Saturday, October 18, 2008

Got a message from a U.S. reporter researching a Ukraine-related story. Among other things, he wrote:

SBU has an English-language website, with a button for a 'press centre' but there are no contacts or information listed. I can't find any names or contacts for spokesmen for at the SBU, either. I've tried the Ukranian embassy here in the U.S., as well as the Ukranian consulate in New York, all to no avail. That's why I'm writing you.

So I went to SBU's website. Locating their contact info in Ukrainian wasn't difficult - it's here. Their English-language site lists different phone numbers than those on the Ukrainian page, and it took me some time to find them: the trick was to look at the page titled "Phones of attendants" - whatever it may mean - in addition to their "Press Center" page, which is indeed blank. Getting through to them and then getting anything out of them wouldn't be an easy task, either, I suspect.

Then I decided to look for contact info for the Ministry of Emergency Situations. The website listed on the government portal - - refuses to open. They do list some phone numbers, though - but no email.

Very frustrating. And this is just the tip of the messy iceberg.


  1. Allow me to make a suggestion.

    Soooo, Neeka, how does one solve the problem?

    In the US, every local, state and federal official, especially those who are elected, make sure that they can be contacted by citizens.

    You can go to the US Congress web site and check it out for yourself.

    Each Congressman makes sure that the constituents who elected him/her can be heard. Each Congressman has not only a federal office, but also a local office in the district whose people he/she represents.

    The point is this - an ordinary citizen can contact a Congressperson with a problem, and get a response.

    Soooo - why not try contacting whoever is responsible in Ukraine, such as the Cabinet, with your observation, a solution, and the reasons for implementing a solution?

    With a copy to the newspapers, to see if anyone in government really cares about the problem? The newspapers could follow the story, and see whether anyone in government cares enough to fix the problem.

    After all, as you have observed many times, if Ukraine wants to get its story out, then Ukraine should make it easy for people to get the story.

    Instead of filtering everything through Moscow.

    "You gotta put it down where the dogs will eat it."

  2. By the way, Neeka, I'm not trying to be preachy here, but I am not kidding about citizens contacting Congresspersons.

    It's happened many times that Congress has taken up problems pointed out by citizens.

    Many, many times.

    That's what one gets in a truly representative democracy.

    Instead of oligarchs, or their front-men/women elected to Parliament representing oligarchs - and damn the rest of the country.

    As in Ukraine.

  3. Elmer,

    The problem is our dogs eat different food than your dogs. Newspapers here are free to expose all kinds of wrongdoings - but in most cases no one's gonna act on it. And having a messy website isn't even a crime, right? And they aren't gonna admit having spent all the money on fancy cars and Koncha Zaspa houses, which could probably explain why they can't afford to hire a decent computer guy.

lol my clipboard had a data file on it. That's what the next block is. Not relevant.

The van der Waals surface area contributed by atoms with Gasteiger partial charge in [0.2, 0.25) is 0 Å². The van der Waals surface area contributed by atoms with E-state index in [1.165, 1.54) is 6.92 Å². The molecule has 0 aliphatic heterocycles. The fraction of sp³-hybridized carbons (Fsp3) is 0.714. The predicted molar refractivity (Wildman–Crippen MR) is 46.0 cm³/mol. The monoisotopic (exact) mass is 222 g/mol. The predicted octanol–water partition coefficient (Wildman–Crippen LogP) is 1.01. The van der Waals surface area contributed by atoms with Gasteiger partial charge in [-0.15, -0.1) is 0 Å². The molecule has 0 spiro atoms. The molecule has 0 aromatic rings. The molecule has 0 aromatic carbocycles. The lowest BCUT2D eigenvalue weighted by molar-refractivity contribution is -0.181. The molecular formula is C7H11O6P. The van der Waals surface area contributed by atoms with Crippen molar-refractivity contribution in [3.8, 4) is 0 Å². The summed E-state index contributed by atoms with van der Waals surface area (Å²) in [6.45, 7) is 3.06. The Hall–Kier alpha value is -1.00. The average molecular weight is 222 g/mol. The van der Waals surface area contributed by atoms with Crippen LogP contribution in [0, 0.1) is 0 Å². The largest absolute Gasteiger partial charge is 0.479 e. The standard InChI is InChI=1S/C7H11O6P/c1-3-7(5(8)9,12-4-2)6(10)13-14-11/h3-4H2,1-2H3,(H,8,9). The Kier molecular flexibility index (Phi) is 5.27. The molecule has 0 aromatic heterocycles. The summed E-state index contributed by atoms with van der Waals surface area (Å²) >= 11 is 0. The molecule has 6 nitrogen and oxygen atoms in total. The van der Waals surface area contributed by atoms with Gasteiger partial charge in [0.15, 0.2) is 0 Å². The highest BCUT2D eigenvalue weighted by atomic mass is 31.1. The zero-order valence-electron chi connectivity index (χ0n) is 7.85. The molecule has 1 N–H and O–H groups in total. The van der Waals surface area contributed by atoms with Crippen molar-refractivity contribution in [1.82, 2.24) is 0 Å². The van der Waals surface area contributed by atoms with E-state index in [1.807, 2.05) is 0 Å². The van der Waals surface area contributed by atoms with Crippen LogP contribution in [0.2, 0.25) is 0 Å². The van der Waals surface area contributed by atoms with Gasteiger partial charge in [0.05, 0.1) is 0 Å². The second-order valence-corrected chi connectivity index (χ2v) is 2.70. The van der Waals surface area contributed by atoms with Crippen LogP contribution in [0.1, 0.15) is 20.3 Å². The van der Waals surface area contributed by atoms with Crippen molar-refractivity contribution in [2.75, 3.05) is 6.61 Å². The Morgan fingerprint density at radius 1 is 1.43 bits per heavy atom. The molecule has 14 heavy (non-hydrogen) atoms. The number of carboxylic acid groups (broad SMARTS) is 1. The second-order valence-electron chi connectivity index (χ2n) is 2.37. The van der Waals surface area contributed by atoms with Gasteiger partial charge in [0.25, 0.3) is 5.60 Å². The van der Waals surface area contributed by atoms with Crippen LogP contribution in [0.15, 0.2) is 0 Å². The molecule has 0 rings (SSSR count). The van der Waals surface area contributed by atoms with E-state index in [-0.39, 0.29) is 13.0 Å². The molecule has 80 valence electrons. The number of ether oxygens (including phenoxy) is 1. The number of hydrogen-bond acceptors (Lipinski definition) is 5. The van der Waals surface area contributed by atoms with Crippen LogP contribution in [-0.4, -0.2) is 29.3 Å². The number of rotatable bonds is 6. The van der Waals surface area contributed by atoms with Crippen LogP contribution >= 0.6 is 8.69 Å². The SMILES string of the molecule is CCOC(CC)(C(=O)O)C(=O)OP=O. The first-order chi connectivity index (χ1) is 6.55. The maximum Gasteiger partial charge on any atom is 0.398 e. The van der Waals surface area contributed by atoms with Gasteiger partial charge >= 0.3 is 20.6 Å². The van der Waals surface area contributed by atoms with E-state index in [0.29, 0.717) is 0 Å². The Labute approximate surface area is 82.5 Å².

As for getting Ukraine's story out, here's one that really deserves it - and I guess we'll see at some point whether parts of it are deemed to be interesting enough to be offered for your compatriots' reading pleasure:

  4. I suppose one has to start somewhere, with that first small step on the journey of a thousand miles (as the Chinese say).

    Neeka, Tymoshenko is the Prime Minister. Her web site seems to encourage contacts. May I suggest submitting this information to her, with a copy to the papers?

    Similarly, Lutsenko actually had a forum in the Ukrainian Pravda newspaper. He is a person who seems responsive, accessible, and who has a very clear idea of the responsibilities of government - to serve the people. He might be another good person to submit this information to, since he also is a minister.

    As far as Chornobyl - indeed, a tragic story, and the article you linked to evokes the extremely tragic consequences of "strangers in their own land."

    Here is another link:

    And, from a more clinical, scientific viewpoint, yearly observations, including "Ghost Town and Land of the Wolves" (the dog-wolves, or wolf-dogs, are also noted in Zerkalo Nedeli article):

  5. I read a few years ago that Elena's website was to some extent fake:


    This site - - has tons of stuff on Chernobyl, both pictures and discussions.

  6. Neeka,

    I apologize for the late comment, but I just found this post. I operate the Chernobyl and Eastern Europe website ( and am also an editor for the English-language website and forum for

    Regarding Elena's website, she has visited the Chernobyl Zone, but it was on a regular tour, not on a motorcycle. Motorcycles are not allowed in the Zone for personal protection against radioactive dust. Also, a guide from Chernobyl InterInform remembered Elena from one of the tours and wondered why she brought a motorcycle helmet with her.

    So, parts of her story are fictional, but it did a lot of good to bring attention back to the consequences of the Chernobyl disaster.